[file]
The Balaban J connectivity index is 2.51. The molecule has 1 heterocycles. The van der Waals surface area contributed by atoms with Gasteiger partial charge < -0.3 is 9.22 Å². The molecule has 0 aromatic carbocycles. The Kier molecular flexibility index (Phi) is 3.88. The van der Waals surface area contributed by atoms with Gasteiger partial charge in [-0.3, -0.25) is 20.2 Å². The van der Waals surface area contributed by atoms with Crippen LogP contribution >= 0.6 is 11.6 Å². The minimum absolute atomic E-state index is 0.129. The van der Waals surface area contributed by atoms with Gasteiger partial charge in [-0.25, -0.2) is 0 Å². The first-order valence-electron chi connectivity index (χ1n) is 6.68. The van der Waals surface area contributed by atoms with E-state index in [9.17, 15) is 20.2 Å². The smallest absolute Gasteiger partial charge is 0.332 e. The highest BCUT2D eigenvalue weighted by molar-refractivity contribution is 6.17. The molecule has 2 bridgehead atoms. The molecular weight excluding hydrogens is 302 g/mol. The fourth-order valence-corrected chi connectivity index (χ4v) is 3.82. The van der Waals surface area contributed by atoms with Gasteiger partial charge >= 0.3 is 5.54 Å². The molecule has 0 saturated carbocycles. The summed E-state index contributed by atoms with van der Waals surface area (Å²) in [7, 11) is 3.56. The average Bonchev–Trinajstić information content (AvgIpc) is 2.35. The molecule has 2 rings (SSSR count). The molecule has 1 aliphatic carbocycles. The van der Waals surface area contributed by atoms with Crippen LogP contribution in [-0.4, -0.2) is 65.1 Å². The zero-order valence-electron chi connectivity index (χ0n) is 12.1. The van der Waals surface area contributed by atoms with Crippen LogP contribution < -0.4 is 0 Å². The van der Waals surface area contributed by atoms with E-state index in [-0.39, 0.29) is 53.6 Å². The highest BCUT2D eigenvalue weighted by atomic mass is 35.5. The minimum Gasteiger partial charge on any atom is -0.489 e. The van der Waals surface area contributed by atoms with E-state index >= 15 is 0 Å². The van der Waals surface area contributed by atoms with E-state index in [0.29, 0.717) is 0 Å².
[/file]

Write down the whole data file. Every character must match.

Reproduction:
The Balaban J connectivity index is 2.51. The molecule has 1 heterocycles. The van der Waals surface area contributed by atoms with Gasteiger partial charge < -0.3 is 9.22 Å². The molecule has 0 aromatic carbocycles. The Kier molecular flexibility index (Phi) is 3.88. The van der Waals surface area contributed by atoms with Gasteiger partial charge in [-0.3, -0.25) is 20.2 Å². The van der Waals surface area contributed by atoms with Crippen LogP contribution >= 0.6 is 11.6 Å². The minimum absolute atomic E-state index is 0.129. The van der Waals surface area contributed by atoms with Gasteiger partial charge in [-0.25, -0.2) is 0 Å². The first-order valence-electron chi connectivity index (χ1n) is 6.68. The van der Waals surface area contributed by atoms with E-state index in [9.17, 15) is 20.2 Å². The smallest absolute Gasteiger partial charge is 0.332 e. The highest BCUT2D eigenvalue weighted by molar-refractivity contribution is 6.17. The molecule has 2 bridgehead atoms. The molecular weight excluding hydrogens is 302 g/mol. The fourth-order valence-corrected chi connectivity index (χ4v) is 3.82. The van der Waals surface area contributed by atoms with Gasteiger partial charge >= 0.3 is 5.54 Å². The molecule has 0 saturated carbocycles. The summed E-state index contributed by atoms with van der Waals surface area (Å²) in [7, 11) is 3.56. The average Bonchev–Trinajstić information content (AvgIpc) is 2.35. The molecule has 2 rings (SSSR count). The molecule has 1 aliphatic carbocycles. The van der Waals surface area contributed by atoms with Crippen LogP contribution in [-0.4, -0.2) is 65.1 Å². The zero-order valence-electron chi connectivity index (χ0n) is 12.1. The van der Waals surface area contributed by atoms with Crippen LogP contribution < -0.4 is 0 Å². The van der Waals surface area contributed by atoms with E-state index in [-0.39, 0.29) is 53.6 Å². The highest BCUT2D eigenvalue weighted by atomic mass is 35.5. The minimum Gasteiger partial charge on any atom is -0.489 e. The van der Waals surface area contributed by atoms with E-state index >= 15 is 0 Å². The van der Waals surface area contributed by atoms with E-state index in [0.29, 0.717) is 0 Å².